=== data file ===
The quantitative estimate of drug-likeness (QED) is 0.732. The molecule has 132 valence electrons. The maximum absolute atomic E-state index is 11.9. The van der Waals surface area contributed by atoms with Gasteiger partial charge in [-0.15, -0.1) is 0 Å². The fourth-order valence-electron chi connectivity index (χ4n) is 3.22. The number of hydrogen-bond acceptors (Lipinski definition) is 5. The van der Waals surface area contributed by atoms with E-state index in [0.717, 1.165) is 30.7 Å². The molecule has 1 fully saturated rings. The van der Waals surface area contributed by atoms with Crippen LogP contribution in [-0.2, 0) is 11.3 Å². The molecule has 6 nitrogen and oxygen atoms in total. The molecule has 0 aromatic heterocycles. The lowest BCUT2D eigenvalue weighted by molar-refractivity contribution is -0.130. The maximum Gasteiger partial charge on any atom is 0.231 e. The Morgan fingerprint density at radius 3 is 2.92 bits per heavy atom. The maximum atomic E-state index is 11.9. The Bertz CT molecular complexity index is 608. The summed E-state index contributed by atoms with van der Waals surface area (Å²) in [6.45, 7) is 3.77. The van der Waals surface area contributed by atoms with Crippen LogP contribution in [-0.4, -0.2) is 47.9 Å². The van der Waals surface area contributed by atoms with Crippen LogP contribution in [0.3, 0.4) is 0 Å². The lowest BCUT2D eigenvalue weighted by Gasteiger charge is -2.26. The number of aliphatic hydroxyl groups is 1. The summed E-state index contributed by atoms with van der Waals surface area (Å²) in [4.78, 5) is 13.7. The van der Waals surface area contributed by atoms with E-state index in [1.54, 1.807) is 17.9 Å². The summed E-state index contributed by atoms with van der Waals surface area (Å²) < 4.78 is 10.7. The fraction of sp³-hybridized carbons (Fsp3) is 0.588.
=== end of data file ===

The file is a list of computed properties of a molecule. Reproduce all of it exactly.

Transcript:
The quantitative estimate of drug-likeness (QED) is 0.732. The molecule has 132 valence electrons. The maximum absolute atomic E-state index is 11.9. The van der Waals surface area contributed by atoms with Gasteiger partial charge in [-0.15, -0.1) is 0 Å². The fourth-order valence-electron chi connectivity index (χ4n) is 3.22. The number of hydrogen-bond acceptors (Lipinski definition) is 5. The van der Waals surface area contributed by atoms with E-state index in [0.717, 1.165) is 30.7 Å². The molecule has 1 fully saturated rings. The van der Waals surface area contributed by atoms with Crippen LogP contribution in [-0.2, 0) is 11.3 Å². The molecule has 6 nitrogen and oxygen atoms in total. The molecule has 0 aromatic heterocycles. The lowest BCUT2D eigenvalue weighted by molar-refractivity contribution is -0.130. The maximum Gasteiger partial charge on any atom is 0.231 e. The Morgan fingerprint density at radius 3 is 2.92 bits per heavy atom. The maximum atomic E-state index is 11.9. The Bertz CT molecular complexity index is 608. The summed E-state index contributed by atoms with van der Waals surface area (Å²) in [6.45, 7) is 3.77. The van der Waals surface area contributed by atoms with Crippen LogP contribution in [-0.4, -0.2) is 47.9 Å². The van der Waals surface area contributed by atoms with Crippen LogP contribution in [0.3, 0.4) is 0 Å². The lowest BCUT2D eigenvalue weighted by Gasteiger charge is -2.26. The number of aliphatic hydroxyl groups is 1. The summed E-state index contributed by atoms with van der Waals surface area (Å²) in [4.78, 5) is 13.7. The van der Waals surface area contributed by atoms with E-state index in [1.54, 1.807) is 17.9 Å². The summed E-state index contributed by atoms with van der Waals surface area (Å²) < 4.78 is 10.7. The fraction of sp³-hybridized carbons (Fsp3) is 0.588.